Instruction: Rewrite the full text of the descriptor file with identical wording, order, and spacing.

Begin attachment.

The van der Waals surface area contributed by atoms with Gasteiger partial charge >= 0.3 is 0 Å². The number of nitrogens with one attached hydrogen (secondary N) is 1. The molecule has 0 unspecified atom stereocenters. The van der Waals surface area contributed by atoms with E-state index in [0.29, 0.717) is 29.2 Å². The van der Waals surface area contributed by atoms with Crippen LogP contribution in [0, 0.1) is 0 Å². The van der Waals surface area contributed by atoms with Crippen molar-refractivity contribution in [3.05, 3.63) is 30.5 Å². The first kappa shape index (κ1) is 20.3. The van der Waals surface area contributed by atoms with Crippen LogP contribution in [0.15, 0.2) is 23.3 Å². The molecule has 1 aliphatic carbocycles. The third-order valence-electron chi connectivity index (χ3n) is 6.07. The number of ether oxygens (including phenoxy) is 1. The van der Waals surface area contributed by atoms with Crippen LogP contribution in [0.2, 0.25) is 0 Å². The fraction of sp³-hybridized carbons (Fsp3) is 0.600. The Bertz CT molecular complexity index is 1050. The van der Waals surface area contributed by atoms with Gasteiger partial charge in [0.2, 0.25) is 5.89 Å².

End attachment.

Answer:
The van der Waals surface area contributed by atoms with Gasteiger partial charge >= 0.3 is 0 Å². The number of nitrogens with one attached hydrogen (secondary N) is 1. The molecule has 0 unspecified atom stereocenters. The van der Waals surface area contributed by atoms with E-state index in [0.29, 0.717) is 29.2 Å². The van der Waals surface area contributed by atoms with Crippen LogP contribution in [0, 0.1) is 0 Å². The van der Waals surface area contributed by atoms with Crippen molar-refractivity contribution in [3.05, 3.63) is 30.5 Å². The first kappa shape index (κ1) is 20.3. The van der Waals surface area contributed by atoms with Crippen LogP contribution in [0.15, 0.2) is 23.3 Å². The molecule has 1 aliphatic carbocycles. The third-order valence-electron chi connectivity index (χ3n) is 6.07. The number of ether oxygens (including phenoxy) is 1. The van der Waals surface area contributed by atoms with Crippen LogP contribution in [0.2, 0.25) is 0 Å². The fraction of sp³-hybridized carbons (Fsp3) is 0.600. The Bertz CT molecular complexity index is 1050. The van der Waals surface area contributed by atoms with Gasteiger partial charge in [0.2, 0.25) is 5.89 Å².